5. Conclusions

The evidence captured by this review suggests that the main barriers to influenza vaccine uptake are a combination of limited vaccine knowledge and negative attitudes towards healthcare services. Conversely, the promoter of vaccine uptake with the highest agreement rate was trust in healthcare. Several identified studies recommended that improved education regarding the safety and efficacy of influenza vaccination would improve uptake in the adult general population. To act on this, healthcare systems should arm HCWs with clear and concise evidence to educate patients. Over the past few years, the COVID-19 pandemic thrust vaccines back into the public eye, with particular attention on the rapid development of the novel mRNA vaccines that are exquisitely responsive to epidemiologic changes. Improved vaccines and further education on the benefits of vaccine uptake may help to overcome the identified barriers and may ultimately improve vaccine coverage rates for influenza.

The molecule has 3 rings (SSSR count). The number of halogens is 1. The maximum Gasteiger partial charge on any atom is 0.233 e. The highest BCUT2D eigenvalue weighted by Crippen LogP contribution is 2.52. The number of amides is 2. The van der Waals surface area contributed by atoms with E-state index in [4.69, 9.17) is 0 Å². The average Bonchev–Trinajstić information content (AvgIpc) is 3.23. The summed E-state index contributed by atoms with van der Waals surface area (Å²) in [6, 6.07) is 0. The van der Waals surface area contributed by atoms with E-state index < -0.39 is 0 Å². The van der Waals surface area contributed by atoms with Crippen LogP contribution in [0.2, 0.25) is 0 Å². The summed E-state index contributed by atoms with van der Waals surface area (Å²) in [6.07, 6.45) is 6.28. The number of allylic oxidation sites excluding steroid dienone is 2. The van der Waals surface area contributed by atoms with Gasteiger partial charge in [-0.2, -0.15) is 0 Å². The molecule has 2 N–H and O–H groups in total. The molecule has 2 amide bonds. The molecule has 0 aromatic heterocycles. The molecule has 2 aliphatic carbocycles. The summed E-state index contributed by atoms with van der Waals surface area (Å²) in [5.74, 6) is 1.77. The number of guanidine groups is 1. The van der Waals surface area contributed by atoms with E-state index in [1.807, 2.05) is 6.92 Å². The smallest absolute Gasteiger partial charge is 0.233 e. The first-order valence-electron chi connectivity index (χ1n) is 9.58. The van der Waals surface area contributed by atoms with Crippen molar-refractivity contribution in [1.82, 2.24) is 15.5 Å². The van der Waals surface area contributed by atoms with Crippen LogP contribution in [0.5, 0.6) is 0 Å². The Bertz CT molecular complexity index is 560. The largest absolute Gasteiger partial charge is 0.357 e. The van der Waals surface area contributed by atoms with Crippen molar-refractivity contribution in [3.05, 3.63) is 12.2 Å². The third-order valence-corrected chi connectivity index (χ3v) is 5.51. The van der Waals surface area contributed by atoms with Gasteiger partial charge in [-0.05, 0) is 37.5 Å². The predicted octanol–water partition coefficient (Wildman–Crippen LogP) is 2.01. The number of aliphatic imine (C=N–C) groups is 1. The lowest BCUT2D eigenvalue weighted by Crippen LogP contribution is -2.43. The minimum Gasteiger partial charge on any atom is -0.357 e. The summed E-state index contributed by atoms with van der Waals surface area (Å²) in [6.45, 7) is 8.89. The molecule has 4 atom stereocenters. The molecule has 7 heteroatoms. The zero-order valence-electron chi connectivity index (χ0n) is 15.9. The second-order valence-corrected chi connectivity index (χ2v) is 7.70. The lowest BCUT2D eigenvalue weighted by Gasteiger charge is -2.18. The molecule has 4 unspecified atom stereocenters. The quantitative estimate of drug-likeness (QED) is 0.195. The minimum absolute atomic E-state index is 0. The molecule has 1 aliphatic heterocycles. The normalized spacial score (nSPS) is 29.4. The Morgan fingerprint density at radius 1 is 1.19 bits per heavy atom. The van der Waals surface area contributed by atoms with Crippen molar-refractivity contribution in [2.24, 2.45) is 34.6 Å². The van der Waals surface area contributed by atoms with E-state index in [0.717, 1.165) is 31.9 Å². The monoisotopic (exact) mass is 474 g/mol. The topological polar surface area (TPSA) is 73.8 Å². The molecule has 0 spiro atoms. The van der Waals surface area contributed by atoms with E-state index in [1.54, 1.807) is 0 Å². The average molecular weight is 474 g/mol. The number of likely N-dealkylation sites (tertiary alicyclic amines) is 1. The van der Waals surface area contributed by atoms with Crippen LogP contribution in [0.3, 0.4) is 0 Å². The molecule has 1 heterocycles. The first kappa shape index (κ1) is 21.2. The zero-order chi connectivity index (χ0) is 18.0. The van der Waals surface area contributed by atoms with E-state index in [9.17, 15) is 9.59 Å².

Supplementary Materials

The following supporting information can be downloaded at:, Table S1: Embase search strategy; Table S2: Medline search strategy; Table S3: Quality appraisal checklist.

Author Contributions

Conceptualization, V.L.W., J.L., A.S., A.C. and T.L.W.; Methodology, T.M., R.M., K.M., A.J.S. and A.E.; Software, R.M.; Validation, R.M.; Formal Analysis, T.M. and K.M.; Investigation, T.M. and K.M.; Resources, A.E.; Data Curation, T.M., K.M. and A.E.; Writing—Original Draft Preparation, T.M.; Writing—Review and Editing, V.L.W., K.M., A.J.S., A.E., J.L., A.S., A.C. and T.L.W.; Visualization, T.M.; Supervision, A.E. and V.L.W.; Project Administration, V.L.W.; Funding Acquisition, V.L.W. All authors have read and agreed to the published version of the manuscript.